In the past year or so I’ve been reading a handful of fascinating biographies and histories involving the evolution of early twentieth-century physics, paying attention to the individuals, the institutions, and the ideas that contributed to the making of post-classical physics. The primary focus is on the theory of the atom and the nucleus, and the emergence of the theory of quantum mechanics. The major figures who have come into this complex narrative include Dirac, Bohr, Heisenberg, von Neumann, Fermi, Rutherford, Blackett, Bethe, and Feynman, along with dozens of other mathematicians and physicists. Institutions and cities played a key role in this story — Manchester, Copenhagen, Cambridge, Göttingen, Budapest, Princeton, Berkeley, Ithaca, Chicago. And of course written throughout this story is the rise of Nazism, World War II, and the race for the atomic bomb. This is a crucially important period in the history of science, and the physics that was created between 1900 and 1960 has fundamentally changed our view of the natural world.
One level of interest for me in doing this reading is the math and physics themselves. As a high school student I was fascinated with physics. I learned some of the basics of the story of modern physics before I went to college — the ideas of special relativity theory, the hydrogen spectrum lines, the twin-slit experiments, the puzzles of radiation and the atom leading to the formulation of the quantum theory of electromagnetic radiation, the discoveries of superconductivity and lasers. In college I became a physics and mathematics major at the University of Illinois, though I stayed with physics only through the end of the first two years of course work (electricity and magnetism, theoretical and applied mechanics, several chemistry courses, real analysis, advanced differential equations). (Significantly for the recent reading I’ve been doing, I switched from physics to philosophy while I was taking the junior level quantum mechanics course.) I completed a mathematics major, along with a philosophy degree, and did a PhD in philosophy because I felt philosophy offered a broader intellectual platform on questions that mattered.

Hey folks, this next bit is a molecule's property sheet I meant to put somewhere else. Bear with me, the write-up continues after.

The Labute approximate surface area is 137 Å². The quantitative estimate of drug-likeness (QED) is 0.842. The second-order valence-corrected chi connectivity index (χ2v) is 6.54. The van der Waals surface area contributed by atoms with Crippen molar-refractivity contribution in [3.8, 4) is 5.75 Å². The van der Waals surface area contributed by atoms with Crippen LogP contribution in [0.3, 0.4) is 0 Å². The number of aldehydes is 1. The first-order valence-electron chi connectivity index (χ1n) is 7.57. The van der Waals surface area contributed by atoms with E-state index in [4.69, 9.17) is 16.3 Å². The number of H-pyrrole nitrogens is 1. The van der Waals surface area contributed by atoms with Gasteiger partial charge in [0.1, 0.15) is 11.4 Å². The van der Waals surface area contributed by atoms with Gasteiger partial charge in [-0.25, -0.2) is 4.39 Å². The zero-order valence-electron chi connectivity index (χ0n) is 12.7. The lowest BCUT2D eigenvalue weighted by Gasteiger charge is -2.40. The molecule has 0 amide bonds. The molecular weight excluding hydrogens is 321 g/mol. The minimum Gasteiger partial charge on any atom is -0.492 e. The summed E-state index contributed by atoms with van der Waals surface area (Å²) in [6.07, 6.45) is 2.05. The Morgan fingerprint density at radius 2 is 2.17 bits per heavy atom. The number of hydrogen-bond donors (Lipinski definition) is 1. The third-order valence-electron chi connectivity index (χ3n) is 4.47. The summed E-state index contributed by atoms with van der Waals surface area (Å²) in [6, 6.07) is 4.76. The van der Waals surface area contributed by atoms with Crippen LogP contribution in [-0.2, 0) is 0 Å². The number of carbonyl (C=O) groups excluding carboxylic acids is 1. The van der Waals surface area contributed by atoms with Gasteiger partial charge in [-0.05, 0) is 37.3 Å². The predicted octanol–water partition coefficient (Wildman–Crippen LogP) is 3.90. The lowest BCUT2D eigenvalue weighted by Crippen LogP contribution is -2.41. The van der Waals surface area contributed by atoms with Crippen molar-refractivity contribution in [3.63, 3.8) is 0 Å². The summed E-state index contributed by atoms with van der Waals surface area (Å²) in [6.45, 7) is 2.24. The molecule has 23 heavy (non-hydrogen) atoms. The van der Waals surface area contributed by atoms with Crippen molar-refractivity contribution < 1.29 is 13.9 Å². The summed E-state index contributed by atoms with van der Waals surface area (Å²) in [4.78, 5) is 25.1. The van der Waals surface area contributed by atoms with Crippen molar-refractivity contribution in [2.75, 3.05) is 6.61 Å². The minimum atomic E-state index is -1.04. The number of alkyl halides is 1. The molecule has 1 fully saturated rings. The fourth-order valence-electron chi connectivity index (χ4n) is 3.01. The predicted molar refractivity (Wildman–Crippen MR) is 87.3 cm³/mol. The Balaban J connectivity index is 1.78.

On the other hand, quantum mechanics itself seems to have been excessively influenced by a hyper version of positivism and verificationism. Heisenberg in particular seems to have favored a purely instrumentalist and verificationist interpretation of quantum mechanics — the idea that the mathematics of quantum mechanics serve solely to summarize the results of experiment and observation, not to allow for true statements about unobservables. It is anti-realist and verificationist.
I suppose that there are two rather different ways of reading the history of twentieth-century physics. One is that quantum mechanics and relativity theory demonstrate that the physical world is incomprehensibly different from our ordinary Euclidean and Kantian ideas about ordinary-sized objects — with the implication that we can’t really understand the most fundamental level of the physical world. Ordinary experience and relativistic quantum-mechanical reality are just fundamentally incommensurable. But the other way of reading this history of physics is to marvel at the amount of new insight and clarity that physics has brought to our understanding of the subatomic world, in spite of the puzzles and anomalies that seem to remain. Mathematical physical theory made possible observation, measurement, and technological use of the microstructure of the world in ways that the ancients could not have imagined. I am inclined towards the latter view.
It is also sobering for a philosopher of social science to realize that there is nothing comparable to this history in the history of the social sciences. There is no comparable period where fundamental and enduring new insights into the underlying nature of the social world became possible to a degree comparable to this development of our understanding of the physical world. In my view as a philosopher of social science, that is perfectly understandable; the social world is not like the physical world. Social knowledge depends on fairly humdrum discoveries about actors, motives, and constraints. But the comparison ought to make us humble even as we explore new theoretical ideas in sociology and political science.